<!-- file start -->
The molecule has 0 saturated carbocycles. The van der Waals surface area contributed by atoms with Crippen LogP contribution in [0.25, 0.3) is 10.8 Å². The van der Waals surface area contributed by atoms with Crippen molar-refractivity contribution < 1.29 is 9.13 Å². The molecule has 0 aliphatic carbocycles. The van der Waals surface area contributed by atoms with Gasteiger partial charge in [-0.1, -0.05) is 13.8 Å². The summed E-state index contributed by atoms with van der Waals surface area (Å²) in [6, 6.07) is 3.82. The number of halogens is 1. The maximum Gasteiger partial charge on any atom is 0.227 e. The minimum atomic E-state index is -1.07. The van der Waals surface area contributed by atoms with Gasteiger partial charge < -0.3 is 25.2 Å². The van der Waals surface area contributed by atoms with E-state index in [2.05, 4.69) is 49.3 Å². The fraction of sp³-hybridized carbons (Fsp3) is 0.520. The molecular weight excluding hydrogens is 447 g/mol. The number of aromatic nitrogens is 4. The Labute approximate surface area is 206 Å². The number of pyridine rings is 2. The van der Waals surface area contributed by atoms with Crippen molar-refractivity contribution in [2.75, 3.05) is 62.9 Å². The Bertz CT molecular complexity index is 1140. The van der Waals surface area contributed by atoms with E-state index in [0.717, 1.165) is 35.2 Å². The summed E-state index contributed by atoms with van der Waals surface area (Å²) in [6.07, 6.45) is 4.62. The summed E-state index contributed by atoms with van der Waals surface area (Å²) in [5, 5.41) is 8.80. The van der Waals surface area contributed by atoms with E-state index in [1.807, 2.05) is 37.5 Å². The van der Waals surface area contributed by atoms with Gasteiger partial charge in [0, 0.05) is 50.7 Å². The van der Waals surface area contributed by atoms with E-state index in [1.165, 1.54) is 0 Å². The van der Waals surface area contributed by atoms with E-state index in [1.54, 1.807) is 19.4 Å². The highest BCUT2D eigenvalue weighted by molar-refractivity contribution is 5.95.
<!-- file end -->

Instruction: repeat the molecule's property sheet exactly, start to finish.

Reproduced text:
The molecule has 0 saturated carbocycles. The van der Waals surface area contributed by atoms with Crippen LogP contribution in [0.25, 0.3) is 10.8 Å². The van der Waals surface area contributed by atoms with Crippen molar-refractivity contribution < 1.29 is 9.13 Å². The molecule has 0 aliphatic carbocycles. The van der Waals surface area contributed by atoms with Gasteiger partial charge in [-0.1, -0.05) is 13.8 Å². The summed E-state index contributed by atoms with van der Waals surface area (Å²) in [6, 6.07) is 3.82. The number of halogens is 1. The maximum Gasteiger partial charge on any atom is 0.227 e. The minimum atomic E-state index is -1.07. The van der Waals surface area contributed by atoms with Gasteiger partial charge < -0.3 is 25.2 Å². The van der Waals surface area contributed by atoms with E-state index in [2.05, 4.69) is 49.3 Å². The fraction of sp³-hybridized carbons (Fsp3) is 0.520. The molecular weight excluding hydrogens is 447 g/mol. The number of aromatic nitrogens is 4. The Labute approximate surface area is 206 Å². The number of pyridine rings is 2. The van der Waals surface area contributed by atoms with Crippen molar-refractivity contribution in [2.75, 3.05) is 62.9 Å². The Bertz CT molecular complexity index is 1140. The van der Waals surface area contributed by atoms with E-state index in [0.717, 1.165) is 35.2 Å². The summed E-state index contributed by atoms with van der Waals surface area (Å²) in [6.07, 6.45) is 4.62. The summed E-state index contributed by atoms with van der Waals surface area (Å²) in [5, 5.41) is 8.80. The van der Waals surface area contributed by atoms with E-state index in [1.807, 2.05) is 37.5 Å². The van der Waals surface area contributed by atoms with Gasteiger partial charge in [0, 0.05) is 50.7 Å². The van der Waals surface area contributed by atoms with E-state index in [1.165, 1.54) is 0 Å². The van der Waals surface area contributed by atoms with E-state index in [1.54, 1.807) is 19.4 Å². The highest BCUT2D eigenvalue weighted by molar-refractivity contribution is 5.95.